Traffic jams golden opportunity for Harman International
Keeping frazzled mainland motorists happyis a money-making venture for Harman
The gridlock on the mainland's congested roads is a golden opportunity for David Jin, the chairman and president of Harman International Industries' China operations.
That is because Harman is a world leader in the business of selling audio equipment and in-car information and entertainment systems, and those snarl-ups create a massive captive market of motorists desperate for distractions while they wait for the traffic to clear.
"We still have great confidence in this market even though it is facing slowing growth," said Jin, who is Harman's point man for China and northeast Asia. "We view the increasing traffic congestion as a new growth engine, since it means Chinese people spend more time in their cars, and that creates a rising demand for better infotainment products and a safer driving experience."
The New York-listed company is already a beneficiary of those traffic jams, if its latest set of results is a reliable guide. For the fiscal year to June, its mainland sales grew 42 per cent, more than double its total sales growth of 16 per cent.
In the circumstances, Harman does not share the concerns captured in a recent poll by business consultancy AlixPartners of 43 senior executives from both foreign and domestic carmakers and car-parts suppliers. Respondents said they believed growth in the mainland car market would average 8 to 12 per cent a year over the next four years after soaring 32 per cent in 2010 and slowing to 2.45 per cent last year.
"China is a strategically important market for us now, rather than a market to play a supporting role," Jin said. "In order to chase a sustainable high growth rate, you need to make sure that better products are made to meet buyer demand."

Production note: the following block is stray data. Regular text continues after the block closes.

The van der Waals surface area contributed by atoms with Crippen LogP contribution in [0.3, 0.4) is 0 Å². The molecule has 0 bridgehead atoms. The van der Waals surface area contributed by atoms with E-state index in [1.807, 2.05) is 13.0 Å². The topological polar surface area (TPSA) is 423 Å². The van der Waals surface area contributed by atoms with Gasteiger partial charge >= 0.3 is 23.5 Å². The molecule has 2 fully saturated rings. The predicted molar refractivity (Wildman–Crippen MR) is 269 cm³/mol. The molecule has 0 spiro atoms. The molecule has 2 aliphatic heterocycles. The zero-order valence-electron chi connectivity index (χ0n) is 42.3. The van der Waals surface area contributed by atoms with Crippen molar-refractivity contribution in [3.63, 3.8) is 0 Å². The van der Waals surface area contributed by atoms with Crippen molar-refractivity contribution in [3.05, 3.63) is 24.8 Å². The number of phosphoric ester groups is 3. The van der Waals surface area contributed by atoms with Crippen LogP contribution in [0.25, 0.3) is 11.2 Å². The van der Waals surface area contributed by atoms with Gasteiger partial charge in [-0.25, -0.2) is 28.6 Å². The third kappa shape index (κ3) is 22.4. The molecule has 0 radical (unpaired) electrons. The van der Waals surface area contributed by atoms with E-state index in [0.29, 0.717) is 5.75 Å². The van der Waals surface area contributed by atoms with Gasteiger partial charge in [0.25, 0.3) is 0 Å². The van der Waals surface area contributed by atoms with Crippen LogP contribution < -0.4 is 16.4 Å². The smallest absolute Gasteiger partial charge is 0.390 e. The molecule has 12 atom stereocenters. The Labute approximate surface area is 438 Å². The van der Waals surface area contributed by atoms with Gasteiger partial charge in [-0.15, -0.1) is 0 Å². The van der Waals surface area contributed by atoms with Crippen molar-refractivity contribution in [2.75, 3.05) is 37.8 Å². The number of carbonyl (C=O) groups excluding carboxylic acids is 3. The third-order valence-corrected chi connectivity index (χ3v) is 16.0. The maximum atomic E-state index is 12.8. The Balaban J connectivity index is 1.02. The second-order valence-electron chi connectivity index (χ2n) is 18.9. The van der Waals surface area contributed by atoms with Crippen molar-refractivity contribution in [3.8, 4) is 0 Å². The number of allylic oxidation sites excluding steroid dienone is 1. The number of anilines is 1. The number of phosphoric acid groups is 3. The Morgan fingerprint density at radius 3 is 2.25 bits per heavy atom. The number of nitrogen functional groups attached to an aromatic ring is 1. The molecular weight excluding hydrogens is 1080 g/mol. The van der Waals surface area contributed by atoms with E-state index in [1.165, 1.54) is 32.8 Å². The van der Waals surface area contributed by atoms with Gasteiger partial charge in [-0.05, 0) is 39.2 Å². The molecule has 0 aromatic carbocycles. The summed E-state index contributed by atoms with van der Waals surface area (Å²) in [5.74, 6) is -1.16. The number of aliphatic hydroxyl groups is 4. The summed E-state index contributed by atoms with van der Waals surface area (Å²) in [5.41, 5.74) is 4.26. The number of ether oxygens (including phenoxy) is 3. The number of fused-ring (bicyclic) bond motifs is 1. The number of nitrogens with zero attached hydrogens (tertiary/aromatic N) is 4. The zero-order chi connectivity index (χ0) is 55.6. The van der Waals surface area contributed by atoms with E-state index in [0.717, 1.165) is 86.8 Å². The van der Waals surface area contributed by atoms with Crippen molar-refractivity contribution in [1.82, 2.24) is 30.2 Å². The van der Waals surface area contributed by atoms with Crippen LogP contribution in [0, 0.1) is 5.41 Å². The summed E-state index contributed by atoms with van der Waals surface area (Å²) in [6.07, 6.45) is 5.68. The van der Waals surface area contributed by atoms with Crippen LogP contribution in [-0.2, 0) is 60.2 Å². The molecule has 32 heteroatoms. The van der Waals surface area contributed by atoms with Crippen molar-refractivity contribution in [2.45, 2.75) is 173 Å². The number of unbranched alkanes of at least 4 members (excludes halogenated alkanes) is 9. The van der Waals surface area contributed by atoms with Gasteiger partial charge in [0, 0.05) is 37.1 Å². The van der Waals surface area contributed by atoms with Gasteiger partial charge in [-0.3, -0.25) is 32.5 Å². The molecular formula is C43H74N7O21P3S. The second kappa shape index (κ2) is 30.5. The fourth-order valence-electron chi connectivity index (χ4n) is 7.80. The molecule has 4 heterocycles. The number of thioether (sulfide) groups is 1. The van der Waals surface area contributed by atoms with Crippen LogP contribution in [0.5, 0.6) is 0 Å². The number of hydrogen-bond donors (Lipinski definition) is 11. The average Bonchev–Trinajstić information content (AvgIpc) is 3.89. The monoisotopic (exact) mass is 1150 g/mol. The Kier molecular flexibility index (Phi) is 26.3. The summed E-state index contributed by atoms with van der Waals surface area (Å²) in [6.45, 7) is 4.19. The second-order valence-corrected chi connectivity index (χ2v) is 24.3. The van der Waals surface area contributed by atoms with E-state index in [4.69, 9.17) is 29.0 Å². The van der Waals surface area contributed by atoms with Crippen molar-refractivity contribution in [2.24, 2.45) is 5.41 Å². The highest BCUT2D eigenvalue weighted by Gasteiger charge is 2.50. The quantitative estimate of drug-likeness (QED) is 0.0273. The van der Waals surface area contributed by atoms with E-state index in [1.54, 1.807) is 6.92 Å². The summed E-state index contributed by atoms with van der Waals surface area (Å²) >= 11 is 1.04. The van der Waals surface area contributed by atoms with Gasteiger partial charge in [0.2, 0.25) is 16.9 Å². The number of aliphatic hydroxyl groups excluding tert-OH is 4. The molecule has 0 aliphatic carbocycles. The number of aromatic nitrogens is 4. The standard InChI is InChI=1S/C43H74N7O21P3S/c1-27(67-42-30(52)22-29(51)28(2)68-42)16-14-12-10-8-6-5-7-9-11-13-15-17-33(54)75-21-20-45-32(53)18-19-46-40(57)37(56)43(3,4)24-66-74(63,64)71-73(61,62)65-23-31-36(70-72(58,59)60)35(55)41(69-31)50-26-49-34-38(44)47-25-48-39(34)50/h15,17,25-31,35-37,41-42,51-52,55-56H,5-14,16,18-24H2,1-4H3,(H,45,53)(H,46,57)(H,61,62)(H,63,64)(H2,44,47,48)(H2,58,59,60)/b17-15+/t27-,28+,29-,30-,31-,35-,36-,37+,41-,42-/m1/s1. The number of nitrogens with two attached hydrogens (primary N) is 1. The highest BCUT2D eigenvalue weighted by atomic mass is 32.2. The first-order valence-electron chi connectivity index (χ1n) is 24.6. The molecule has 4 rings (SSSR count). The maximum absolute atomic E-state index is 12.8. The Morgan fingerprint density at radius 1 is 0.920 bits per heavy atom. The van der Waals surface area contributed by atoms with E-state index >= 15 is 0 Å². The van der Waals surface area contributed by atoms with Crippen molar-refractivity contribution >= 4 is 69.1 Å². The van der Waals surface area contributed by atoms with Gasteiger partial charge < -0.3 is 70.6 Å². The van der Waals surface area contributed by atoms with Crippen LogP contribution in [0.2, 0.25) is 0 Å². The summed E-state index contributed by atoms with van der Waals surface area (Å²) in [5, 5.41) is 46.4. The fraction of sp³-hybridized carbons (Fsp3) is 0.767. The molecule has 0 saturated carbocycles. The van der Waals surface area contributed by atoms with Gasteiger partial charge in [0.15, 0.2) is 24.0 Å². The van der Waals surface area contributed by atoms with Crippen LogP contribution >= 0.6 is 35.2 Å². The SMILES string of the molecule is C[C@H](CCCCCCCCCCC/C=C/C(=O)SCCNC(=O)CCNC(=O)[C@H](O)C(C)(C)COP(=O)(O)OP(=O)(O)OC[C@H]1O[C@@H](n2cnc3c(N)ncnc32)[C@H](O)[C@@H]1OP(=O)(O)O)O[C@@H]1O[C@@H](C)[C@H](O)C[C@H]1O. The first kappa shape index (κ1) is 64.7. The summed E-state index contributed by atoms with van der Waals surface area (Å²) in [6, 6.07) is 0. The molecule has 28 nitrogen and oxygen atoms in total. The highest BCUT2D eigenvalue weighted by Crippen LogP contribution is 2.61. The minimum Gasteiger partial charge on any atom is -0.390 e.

In-car entertainment, also known as infotainment, is a collection of hardware devices and software installed into cars that provides audio and visual entertainment, navigation systems and internet connectivity. Soaring spending power has made well-heeled mainland car buyers increasingly critical of in-vehicle devices, prompting carmakers and suppliers to develop products specific for Chinese customers.
Harman has located one of its four global research and development hubs in Shanghai to meet this demand.
"We need creative and value-for-money products for this market," Jin said. "We believe that the mainland infotainment market will outgrow the car-making sector."
Harman, which also owns microphone brand AKG and audio brand JBL, reported mainland sales of US$382 million in the past fiscal year, compared with US$269 million a year earlier and nearly double its 2010 sales of US$199 million.
The year ahead would present challenges, said Jin, who would not make any sales projection. "It will be difficult to sustain the rapid growth," he said. "But all I can say is that we are relatively optimistic about the emerging markets, particularly the China market."
According to the China Association of Automobile Manufacturers, 10.98 million cars were sold on the mainland in the first seven months of the year, up 3.56 per cent year on year. The growth figure translates into only one-ninth of the pace at which the car market grew in 2010.
"China's car market will continue to grow at an orderly pace," Jin said. "None of the players can afford to ignore the world's largest car market in the years to come."
In the past fiscal year, Harman's businesses in BRIC countries - Brazil, Russia, India and China - accounted for 12 per cent of its global total.